Spaceflight Insider

Falcon 9 second stage to be upgraded to ‘mini-BFR ship’

The latest version of the BFR design shows the upper stage, known as the Big Falcon Spaceship, with large control surfaces to aid its reentry process. Image Credit: SpaceX

The latest version of the BFR design shows the upper stage, known as the Big Falcon Spaceship, with large control surfaces to aid its reentry process. Image Credit: SpaceX

In the lead-up to the first flights of SpaceX’s Big Falcon Rocket, the current second stage of the Falcon 9 is to be modified to test some of its key design features, according to a tweet from company CEO Elon Musk.

SpaceX has previously stated it plans to start testing the second stage of the BFR, known as the Big Falcon Spaceship or BFS, as early as 2019 via short hops similar to the company’s Grasshopper program earlier in the decade. However, it appears an intermediate test phase is also in the works.

A view of the aft end of the Big Falcon Spaceship showing the actuated aft fins that will be used during atmospheric entry. Image Credit: SpaceX

A view of the aft end of the Big Falcon Spaceship showing the actuated aft fins that will be used during atmospheric entry. Image Credit: SpaceX

“Mod to SpaceX tech tree build: Falcon 9 second stage will be upgraded to be like mini-BFR Ship,” Musk tweeted on Nov. 7, 2018.

The exact details of this announcement are not yet known, however, in an answer to Twitter followers’ questions about when this might occur, Musk said the company is aiming for the first orbital flight of this modification by June 2019. What is also unclear is if this will be a one-off test or an upgrade to some or all second stages.

The BFS as currently designed looks similar in shape to the U.S. Space Shuttle. However, rather than wings, there are large control surfaces to help with drag and orientation during atmospheric entry and guide the vehicle to a predetermined spot, such as a landing zone.

Because the current Merlin Vacuum engine on the Falcon 9 second stage is not designed to operate in the atmosphere, actual propulsive landings with the stage is not expected to happen.

“Won’t land propulsively for those reasons,” Musk tweeted. “Ultra light heat shield [and] high Mach control surfaces are what we can’t test well without orbital entry. I think we have a handle on propulsive landings.”

As of September 2018, the fully-reuseable BFR system is expected to consist of a booster and spaceship totaling about 387 feet (118 meters) tall and 30 feet (9 meters) wide. The booster is designed to land propulsively back at its launch mount after the first phase of flight, while the spaceship would continue into orbit and perform its mission—deploy satellites, send cargo and people to Mars, or fly people to the Moon—before returning to Earth.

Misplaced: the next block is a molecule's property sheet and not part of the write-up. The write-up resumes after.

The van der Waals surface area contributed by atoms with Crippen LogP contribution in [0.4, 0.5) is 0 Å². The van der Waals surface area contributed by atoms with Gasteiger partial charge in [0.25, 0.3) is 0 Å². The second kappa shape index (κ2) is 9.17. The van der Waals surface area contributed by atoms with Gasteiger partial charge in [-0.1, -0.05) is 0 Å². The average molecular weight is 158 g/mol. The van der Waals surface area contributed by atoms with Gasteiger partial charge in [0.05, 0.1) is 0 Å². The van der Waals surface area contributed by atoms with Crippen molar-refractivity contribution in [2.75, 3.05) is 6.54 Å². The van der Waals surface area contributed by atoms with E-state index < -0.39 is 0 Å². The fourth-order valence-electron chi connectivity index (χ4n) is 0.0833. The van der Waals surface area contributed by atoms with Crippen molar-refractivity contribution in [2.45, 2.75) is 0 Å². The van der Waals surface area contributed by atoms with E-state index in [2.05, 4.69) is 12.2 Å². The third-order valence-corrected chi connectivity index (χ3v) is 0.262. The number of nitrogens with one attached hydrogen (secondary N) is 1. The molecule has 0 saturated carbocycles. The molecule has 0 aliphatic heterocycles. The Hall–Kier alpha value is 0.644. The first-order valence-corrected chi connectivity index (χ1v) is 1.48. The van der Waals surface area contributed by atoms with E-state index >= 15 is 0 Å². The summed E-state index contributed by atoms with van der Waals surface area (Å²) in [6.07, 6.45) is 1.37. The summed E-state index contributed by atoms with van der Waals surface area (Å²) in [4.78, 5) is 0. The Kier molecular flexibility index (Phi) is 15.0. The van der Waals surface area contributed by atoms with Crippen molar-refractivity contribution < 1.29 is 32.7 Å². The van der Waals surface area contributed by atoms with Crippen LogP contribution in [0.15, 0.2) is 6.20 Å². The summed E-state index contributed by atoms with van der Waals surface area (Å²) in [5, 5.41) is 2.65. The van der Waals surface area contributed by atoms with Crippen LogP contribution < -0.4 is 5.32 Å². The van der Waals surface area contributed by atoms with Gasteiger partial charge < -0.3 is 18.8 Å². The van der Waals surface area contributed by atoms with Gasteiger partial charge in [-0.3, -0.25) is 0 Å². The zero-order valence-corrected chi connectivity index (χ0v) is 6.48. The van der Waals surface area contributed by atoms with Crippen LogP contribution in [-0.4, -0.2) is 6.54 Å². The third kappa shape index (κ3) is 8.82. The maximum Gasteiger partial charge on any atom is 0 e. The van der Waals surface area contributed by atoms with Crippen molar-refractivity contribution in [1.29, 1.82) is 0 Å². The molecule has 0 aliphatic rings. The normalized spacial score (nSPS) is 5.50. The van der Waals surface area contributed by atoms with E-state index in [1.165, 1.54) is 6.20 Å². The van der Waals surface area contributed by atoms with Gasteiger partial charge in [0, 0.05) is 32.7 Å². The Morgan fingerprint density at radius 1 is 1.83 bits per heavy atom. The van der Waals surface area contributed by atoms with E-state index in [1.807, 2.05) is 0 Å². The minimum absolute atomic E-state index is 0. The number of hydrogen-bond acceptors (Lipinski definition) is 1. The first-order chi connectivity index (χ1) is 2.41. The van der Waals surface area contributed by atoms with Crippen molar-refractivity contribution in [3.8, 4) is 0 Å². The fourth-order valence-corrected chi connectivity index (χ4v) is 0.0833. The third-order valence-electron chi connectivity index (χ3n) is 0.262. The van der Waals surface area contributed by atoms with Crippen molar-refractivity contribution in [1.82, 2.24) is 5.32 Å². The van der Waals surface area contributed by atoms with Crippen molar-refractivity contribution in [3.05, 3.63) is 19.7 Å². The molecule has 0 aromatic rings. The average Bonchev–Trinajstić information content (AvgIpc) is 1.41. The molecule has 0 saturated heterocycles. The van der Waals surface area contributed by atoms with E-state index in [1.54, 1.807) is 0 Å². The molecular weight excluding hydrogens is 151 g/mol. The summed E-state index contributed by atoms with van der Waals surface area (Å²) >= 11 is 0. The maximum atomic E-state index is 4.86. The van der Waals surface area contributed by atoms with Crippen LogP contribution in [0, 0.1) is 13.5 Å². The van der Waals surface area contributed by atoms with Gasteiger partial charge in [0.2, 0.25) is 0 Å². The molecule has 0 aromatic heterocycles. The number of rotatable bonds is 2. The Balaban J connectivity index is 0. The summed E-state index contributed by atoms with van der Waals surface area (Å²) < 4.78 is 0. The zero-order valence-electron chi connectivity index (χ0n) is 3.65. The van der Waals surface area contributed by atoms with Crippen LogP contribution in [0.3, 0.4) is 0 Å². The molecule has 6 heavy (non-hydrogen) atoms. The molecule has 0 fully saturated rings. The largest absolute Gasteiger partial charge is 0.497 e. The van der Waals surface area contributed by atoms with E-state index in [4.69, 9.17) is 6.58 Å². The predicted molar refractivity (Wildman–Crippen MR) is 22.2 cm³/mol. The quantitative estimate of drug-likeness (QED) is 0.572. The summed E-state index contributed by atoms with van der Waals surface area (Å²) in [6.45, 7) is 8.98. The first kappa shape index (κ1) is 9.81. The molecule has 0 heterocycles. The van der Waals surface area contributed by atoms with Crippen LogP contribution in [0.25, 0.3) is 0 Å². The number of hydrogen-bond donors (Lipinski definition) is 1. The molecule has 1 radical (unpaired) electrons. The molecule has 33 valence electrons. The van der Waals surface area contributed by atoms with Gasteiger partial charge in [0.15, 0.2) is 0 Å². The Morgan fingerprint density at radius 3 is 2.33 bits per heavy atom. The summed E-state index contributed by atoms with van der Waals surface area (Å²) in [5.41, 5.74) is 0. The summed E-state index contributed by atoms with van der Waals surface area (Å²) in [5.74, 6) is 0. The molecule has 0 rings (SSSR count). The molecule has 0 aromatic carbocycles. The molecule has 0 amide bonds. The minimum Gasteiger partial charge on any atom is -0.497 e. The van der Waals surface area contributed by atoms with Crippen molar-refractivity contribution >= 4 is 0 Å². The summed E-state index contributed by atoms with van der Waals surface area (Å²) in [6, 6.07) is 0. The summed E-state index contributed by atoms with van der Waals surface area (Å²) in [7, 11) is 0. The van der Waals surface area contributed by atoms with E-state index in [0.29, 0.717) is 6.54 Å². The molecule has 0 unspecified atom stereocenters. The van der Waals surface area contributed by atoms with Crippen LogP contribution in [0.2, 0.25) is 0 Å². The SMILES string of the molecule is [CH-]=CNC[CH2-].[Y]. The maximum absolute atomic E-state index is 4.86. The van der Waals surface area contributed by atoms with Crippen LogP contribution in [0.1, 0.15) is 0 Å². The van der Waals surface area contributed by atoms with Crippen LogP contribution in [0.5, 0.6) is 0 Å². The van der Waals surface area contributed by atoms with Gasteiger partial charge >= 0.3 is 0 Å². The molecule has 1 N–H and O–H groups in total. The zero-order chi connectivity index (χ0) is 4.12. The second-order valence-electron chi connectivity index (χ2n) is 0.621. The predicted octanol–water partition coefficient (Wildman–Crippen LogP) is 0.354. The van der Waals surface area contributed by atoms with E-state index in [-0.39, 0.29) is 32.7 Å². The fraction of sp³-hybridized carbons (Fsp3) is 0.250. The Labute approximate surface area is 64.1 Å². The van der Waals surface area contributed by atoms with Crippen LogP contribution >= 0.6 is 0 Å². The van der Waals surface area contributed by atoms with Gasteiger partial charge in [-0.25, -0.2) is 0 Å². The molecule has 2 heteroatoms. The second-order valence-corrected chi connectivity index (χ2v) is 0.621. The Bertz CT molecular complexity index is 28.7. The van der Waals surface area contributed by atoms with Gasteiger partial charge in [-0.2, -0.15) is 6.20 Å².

SpaceX and Musk have stated that the BFR could replace the company’s current fleet of rockets and spaceships once operational. One of its first missions is expected to be the recently announced “#dearMoon” project, which would involve sending Japanese billionaire Yusaku Maezawa and six to eight artists on a circumlunar flight no earlier than 2023.

An overview of the Big Falcon Spaceship. Video courtesy of SpaceX



Derek Richardson has a degree in mass media, with an emphasis in contemporary journalism, from Washburn University in Topeka, Kansas. While at Washburn, he was the managing editor of the student run newspaper, the Washburn Review. He also has a blog about the International Space Station, called Orbital Velocity. He met with members of the SpaceFlight Insider team during the flight of a United Launch Alliance Atlas V 551 rocket with the MUOS-4 satellite. Richardson joined our team shortly thereafter. His passion for space ignited when he watched Space Shuttle Discovery launch into space Oct. 29, 1998. Today, this fervor has accelerated toward orbit and shows no signs of slowing down. After dabbling in math and engineering courses in college, he soon realized his true calling was communicating to others about space. Since joining SpaceFlight Insider in 2015, Richardson has worked to increase the quality of our content, eventually becoming our managing editor. @TheSpaceWriter